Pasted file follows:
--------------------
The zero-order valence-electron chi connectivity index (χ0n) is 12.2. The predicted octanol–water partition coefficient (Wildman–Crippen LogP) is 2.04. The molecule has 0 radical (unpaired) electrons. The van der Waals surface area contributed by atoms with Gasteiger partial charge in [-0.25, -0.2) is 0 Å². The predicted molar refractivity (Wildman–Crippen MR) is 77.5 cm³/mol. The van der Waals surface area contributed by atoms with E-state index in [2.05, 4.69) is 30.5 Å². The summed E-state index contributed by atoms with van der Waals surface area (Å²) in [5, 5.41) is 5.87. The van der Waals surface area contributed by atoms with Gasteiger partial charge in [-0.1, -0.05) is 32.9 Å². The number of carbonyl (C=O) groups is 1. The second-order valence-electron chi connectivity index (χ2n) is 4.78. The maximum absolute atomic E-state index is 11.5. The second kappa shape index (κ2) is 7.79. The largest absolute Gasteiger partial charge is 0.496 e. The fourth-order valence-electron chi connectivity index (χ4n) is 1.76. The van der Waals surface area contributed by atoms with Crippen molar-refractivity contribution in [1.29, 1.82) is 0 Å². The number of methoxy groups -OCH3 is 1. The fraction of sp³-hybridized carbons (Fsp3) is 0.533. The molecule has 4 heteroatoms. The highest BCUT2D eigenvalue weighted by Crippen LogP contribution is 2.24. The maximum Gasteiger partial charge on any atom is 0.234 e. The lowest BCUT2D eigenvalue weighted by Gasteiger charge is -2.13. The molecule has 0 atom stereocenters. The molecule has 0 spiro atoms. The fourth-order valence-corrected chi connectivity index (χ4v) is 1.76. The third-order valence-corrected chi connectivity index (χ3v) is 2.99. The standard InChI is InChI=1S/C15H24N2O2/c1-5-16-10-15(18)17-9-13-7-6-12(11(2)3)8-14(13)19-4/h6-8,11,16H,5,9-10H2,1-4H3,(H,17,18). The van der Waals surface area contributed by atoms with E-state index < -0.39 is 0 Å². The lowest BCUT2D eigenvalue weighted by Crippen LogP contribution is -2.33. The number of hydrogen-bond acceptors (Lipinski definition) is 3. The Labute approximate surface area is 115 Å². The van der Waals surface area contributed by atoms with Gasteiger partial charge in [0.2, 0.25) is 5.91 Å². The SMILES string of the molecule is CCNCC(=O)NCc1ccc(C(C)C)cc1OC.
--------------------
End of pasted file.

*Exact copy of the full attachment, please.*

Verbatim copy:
The zero-order valence-electron chi connectivity index (χ0n) is 12.2. The predicted octanol–water partition coefficient (Wildman–Crippen LogP) is 2.04. The molecule has 0 radical (unpaired) electrons. The van der Waals surface area contributed by atoms with Gasteiger partial charge in [-0.25, -0.2) is 0 Å². The predicted molar refractivity (Wildman–Crippen MR) is 77.5 cm³/mol. The van der Waals surface area contributed by atoms with E-state index in [2.05, 4.69) is 30.5 Å². The summed E-state index contributed by atoms with van der Waals surface area (Å²) in [5, 5.41) is 5.87. The van der Waals surface area contributed by atoms with Gasteiger partial charge in [-0.1, -0.05) is 32.9 Å². The number of carbonyl (C=O) groups is 1. The second-order valence-electron chi connectivity index (χ2n) is 4.78. The maximum absolute atomic E-state index is 11.5. The second kappa shape index (κ2) is 7.79. The largest absolute Gasteiger partial charge is 0.496 e. The fourth-order valence-electron chi connectivity index (χ4n) is 1.76. The van der Waals surface area contributed by atoms with Crippen molar-refractivity contribution in [1.29, 1.82) is 0 Å². The number of methoxy groups -OCH3 is 1. The fraction of sp³-hybridized carbons (Fsp3) is 0.533. The molecule has 4 heteroatoms. The highest BCUT2D eigenvalue weighted by Crippen LogP contribution is 2.24. The maximum Gasteiger partial charge on any atom is 0.234 e. The lowest BCUT2D eigenvalue weighted by Gasteiger charge is -2.13. The molecule has 0 atom stereocenters. The molecule has 0 spiro atoms. The fourth-order valence-corrected chi connectivity index (χ4v) is 1.76. The third-order valence-corrected chi connectivity index (χ3v) is 2.99. The standard InChI is InChI=1S/C15H24N2O2/c1-5-16-10-15(18)17-9-13-7-6-12(11(2)3)8-14(13)19-4/h6-8,11,16H,5,9-10H2,1-4H3,(H,17,18). The van der Waals surface area contributed by atoms with E-state index < -0.39 is 0 Å². The lowest BCUT2D eigenvalue weighted by Crippen LogP contribution is -2.33. The number of hydrogen-bond acceptors (Lipinski definition) is 3. The Labute approximate surface area is 115 Å². The van der Waals surface area contributed by atoms with Gasteiger partial charge in [0.2, 0.25) is 5.91 Å². The SMILES string of the molecule is CCNCC(=O)NCc1ccc(C(C)C)cc1OC.